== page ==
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Abstract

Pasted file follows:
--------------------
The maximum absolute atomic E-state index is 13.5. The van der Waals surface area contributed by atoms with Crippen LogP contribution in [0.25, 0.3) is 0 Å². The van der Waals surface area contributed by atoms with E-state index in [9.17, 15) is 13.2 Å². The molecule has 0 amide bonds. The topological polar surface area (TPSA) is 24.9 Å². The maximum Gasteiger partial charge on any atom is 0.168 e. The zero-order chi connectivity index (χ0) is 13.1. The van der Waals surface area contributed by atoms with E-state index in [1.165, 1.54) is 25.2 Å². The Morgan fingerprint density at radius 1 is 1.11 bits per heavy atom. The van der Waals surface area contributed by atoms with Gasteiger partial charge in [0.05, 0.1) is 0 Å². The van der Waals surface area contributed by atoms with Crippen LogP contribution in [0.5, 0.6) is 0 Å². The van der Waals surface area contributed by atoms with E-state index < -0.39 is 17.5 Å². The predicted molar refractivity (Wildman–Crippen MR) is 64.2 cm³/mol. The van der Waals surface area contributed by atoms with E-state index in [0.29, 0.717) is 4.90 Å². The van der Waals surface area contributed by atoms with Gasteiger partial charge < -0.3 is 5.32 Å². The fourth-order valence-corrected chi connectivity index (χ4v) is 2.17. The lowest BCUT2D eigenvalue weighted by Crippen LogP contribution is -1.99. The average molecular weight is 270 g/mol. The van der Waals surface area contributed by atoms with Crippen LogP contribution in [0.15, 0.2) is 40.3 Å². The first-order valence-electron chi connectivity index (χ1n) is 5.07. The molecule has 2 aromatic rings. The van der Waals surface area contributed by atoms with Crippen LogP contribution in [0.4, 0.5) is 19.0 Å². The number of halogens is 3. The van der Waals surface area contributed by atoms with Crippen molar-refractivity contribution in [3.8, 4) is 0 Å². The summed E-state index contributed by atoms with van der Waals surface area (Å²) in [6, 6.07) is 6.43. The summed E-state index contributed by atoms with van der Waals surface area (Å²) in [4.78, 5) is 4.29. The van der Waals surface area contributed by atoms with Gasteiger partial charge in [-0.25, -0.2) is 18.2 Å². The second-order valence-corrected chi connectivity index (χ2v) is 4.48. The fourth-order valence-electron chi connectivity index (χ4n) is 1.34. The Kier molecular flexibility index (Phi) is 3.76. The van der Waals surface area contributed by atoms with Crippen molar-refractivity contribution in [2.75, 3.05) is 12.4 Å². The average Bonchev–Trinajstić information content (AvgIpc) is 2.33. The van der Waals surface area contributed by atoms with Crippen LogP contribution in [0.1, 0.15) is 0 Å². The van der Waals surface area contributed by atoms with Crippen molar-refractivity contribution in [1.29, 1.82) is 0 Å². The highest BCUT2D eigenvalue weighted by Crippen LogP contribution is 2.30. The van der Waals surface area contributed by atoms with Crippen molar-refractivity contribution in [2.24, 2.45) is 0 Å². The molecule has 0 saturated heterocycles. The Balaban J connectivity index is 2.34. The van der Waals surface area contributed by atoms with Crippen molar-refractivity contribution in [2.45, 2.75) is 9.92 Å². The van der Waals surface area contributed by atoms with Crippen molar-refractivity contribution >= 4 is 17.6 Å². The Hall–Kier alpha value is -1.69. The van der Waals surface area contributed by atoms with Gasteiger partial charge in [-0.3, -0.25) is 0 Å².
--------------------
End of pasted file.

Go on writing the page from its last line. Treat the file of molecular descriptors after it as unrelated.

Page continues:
This article provides a general overview of cognitive dissonance research with the induced compliance paradigm. We begin by describiang how dissonance affects individuals' attitude change and address issues related to measurement of attitude. Next, we describe the arousal component of dissonance, how it has been measured and the issues that have been raised about its nature. Finally, we explore the emotional component of dissonance and review different ways for measuring and identifying the negative affect associated to dissonance. We conclude by claiming that a more intensive study of the process of dissonance, and particularly of its arousal and emotional components, will allow a more in-depth understanding of the mental processes involved in cognitive dissonance.